Treatment of leukemia typically involves chemotherapy. Biological therapy, targeted therapy and radiation therapy are also used to combat leukemia. A stem cell transplant, which replaces diseased bone marrow with healthy bone marrow, may also be required.

Findings: Effects of Cannabis on Leukemia

Evidence suggests that cannabis shows potential as a viable treatment option for leukemia. One of the major cannabinoids found in cannabis, tetrahydrocannabinol (THC), has been shown to induce apoptosis, or death, of leukemia cells (Powles, et al., 2005) (Murison, et al., 1987) (Scott, Shah, Dalgleish & Liu, 2013). Another major cannabinoid, cannabidiol (CBD), has also been shown to significantly decrease tumor burden and increase the death of cancerous leukemia cells (Gallily, et al., 2003) (McKallip, et al., 2006) (Scott, Shah, Dalgleish & Liu, 2013). Evidence has shown that a greater dose of cannabis is associated with a greater apoptosis response (Gallily, et al., 2003). One study found that combining THC treatment with additional established cytotoxic agents could further enhance leukemia cancer cell death (Liu, et al., 2008). These findings have caused researchers to conclude that cannabis “may be a novel and highly selective treatment for leukemia” (McKallip, et al., 2006).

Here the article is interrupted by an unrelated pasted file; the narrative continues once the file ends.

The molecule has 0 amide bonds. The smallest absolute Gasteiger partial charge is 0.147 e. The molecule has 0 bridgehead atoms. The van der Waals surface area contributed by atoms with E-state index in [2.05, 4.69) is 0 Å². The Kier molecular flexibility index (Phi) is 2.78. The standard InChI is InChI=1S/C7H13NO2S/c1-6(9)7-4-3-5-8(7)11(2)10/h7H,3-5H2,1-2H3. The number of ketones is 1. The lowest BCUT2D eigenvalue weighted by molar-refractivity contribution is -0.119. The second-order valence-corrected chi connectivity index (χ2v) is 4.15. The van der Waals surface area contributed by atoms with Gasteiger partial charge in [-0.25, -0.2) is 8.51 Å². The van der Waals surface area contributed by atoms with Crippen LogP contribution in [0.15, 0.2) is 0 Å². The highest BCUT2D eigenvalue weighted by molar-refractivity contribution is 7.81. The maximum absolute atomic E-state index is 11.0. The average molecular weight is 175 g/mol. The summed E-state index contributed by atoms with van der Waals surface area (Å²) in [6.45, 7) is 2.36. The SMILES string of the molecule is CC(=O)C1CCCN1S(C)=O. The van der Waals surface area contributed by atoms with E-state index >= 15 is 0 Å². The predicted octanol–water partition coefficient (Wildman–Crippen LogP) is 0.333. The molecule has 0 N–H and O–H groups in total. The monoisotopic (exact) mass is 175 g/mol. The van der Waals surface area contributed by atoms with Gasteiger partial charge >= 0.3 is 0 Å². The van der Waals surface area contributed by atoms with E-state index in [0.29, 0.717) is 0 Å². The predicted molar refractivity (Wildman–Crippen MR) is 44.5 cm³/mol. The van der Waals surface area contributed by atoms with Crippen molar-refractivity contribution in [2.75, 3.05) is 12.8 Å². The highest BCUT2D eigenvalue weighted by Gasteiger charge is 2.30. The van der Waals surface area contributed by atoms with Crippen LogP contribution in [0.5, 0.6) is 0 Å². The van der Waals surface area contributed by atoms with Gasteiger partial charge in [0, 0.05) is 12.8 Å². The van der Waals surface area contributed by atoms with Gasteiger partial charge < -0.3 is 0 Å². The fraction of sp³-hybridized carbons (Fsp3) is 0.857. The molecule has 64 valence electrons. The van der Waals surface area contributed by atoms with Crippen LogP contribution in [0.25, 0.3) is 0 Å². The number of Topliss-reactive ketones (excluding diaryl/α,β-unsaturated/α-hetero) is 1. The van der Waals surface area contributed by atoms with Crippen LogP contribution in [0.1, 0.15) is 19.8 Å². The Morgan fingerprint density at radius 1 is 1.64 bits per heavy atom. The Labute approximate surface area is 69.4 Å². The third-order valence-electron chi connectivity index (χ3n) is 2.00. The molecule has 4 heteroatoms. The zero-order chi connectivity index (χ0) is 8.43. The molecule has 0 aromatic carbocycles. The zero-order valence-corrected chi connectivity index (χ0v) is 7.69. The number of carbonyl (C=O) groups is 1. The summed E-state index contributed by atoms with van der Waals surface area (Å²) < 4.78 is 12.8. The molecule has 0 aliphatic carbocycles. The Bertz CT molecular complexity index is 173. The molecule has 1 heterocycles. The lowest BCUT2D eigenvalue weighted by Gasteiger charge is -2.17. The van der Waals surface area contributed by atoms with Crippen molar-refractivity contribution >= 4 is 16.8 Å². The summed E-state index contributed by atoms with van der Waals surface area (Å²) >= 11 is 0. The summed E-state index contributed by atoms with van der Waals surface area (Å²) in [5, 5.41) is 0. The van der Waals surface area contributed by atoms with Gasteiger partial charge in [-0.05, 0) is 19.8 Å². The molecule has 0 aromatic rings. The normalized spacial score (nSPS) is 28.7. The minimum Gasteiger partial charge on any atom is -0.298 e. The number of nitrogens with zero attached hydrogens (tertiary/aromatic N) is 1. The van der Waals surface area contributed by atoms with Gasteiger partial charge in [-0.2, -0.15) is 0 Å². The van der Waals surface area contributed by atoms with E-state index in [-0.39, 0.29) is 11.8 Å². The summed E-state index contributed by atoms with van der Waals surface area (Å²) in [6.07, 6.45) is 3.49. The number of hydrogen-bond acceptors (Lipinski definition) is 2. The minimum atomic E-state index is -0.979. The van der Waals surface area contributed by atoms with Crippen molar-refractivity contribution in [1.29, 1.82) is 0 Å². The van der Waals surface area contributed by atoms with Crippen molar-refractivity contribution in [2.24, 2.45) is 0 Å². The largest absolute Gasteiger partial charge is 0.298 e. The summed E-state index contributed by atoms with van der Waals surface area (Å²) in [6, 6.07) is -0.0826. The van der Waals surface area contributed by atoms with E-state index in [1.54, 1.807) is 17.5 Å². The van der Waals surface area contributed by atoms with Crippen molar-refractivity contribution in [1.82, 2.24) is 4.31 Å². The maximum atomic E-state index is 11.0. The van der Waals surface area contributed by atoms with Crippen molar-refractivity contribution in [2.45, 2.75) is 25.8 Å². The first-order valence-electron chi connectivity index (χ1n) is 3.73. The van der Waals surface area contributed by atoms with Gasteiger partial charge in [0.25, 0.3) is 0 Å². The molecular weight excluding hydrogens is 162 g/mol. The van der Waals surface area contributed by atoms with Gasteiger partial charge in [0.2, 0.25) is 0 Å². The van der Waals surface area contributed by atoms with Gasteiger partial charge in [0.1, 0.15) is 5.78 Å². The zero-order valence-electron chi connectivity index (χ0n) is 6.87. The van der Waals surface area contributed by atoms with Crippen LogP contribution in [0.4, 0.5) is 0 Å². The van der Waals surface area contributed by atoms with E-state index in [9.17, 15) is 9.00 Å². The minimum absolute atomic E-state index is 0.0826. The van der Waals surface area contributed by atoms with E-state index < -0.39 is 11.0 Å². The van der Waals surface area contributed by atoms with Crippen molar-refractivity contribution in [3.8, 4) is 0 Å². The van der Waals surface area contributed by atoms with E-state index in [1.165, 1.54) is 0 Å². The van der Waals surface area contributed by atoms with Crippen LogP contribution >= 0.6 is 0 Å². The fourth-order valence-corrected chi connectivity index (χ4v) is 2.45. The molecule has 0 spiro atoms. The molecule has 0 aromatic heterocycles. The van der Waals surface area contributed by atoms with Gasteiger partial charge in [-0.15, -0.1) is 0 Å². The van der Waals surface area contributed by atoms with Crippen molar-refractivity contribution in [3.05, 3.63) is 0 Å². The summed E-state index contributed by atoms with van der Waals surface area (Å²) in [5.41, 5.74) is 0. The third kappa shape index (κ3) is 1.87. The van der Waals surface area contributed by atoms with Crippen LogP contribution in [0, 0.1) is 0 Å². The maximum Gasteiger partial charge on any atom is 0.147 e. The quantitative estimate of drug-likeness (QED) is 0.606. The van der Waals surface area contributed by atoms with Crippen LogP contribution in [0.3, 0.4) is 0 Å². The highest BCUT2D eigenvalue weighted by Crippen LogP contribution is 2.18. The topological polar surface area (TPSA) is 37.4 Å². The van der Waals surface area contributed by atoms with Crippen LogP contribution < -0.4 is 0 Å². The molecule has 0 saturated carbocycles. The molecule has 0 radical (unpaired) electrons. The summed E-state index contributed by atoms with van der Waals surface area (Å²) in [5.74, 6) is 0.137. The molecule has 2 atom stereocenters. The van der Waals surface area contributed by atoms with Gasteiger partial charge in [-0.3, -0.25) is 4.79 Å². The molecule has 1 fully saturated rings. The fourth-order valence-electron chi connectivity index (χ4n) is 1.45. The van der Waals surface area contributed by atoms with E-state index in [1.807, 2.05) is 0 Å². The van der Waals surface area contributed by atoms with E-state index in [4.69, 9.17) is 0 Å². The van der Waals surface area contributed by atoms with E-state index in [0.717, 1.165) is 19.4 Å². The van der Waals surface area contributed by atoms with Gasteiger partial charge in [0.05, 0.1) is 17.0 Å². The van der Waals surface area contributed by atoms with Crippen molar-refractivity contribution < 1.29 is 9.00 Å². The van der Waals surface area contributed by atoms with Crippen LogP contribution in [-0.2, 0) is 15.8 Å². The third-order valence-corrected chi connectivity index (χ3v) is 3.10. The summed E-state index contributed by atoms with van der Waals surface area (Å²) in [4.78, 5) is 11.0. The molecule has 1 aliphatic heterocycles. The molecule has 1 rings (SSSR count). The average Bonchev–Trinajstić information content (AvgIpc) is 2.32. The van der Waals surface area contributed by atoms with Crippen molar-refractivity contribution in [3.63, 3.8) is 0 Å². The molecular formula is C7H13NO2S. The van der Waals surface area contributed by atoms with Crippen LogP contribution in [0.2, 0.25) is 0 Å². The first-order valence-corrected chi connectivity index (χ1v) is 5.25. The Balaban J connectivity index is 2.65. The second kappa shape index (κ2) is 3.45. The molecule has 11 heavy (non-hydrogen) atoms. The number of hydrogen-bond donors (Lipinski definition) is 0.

One case study following a 14-year-old patient with an aggressive form of acute lymphoblastic leukemia observed improvements with oral cannabis treatment. The patient had previously undergone a bone marrow transplant and aggressive chemotherapy and radiation therapies, all of which has proven ineffective and had caused her to become ill and severely underweight. While she struggled with nausea, oral cannabis showed to provide anticancer effects, causing a drop in leukemic blast cell count, and the patient appeared to be gradually improving before she developed peritonitis and passed away due to her weakened immune system. Researchers had observed prior to her passing, however, that the greater the daily dosage of cannabis, the greater the response (Singh & Bali, 2013).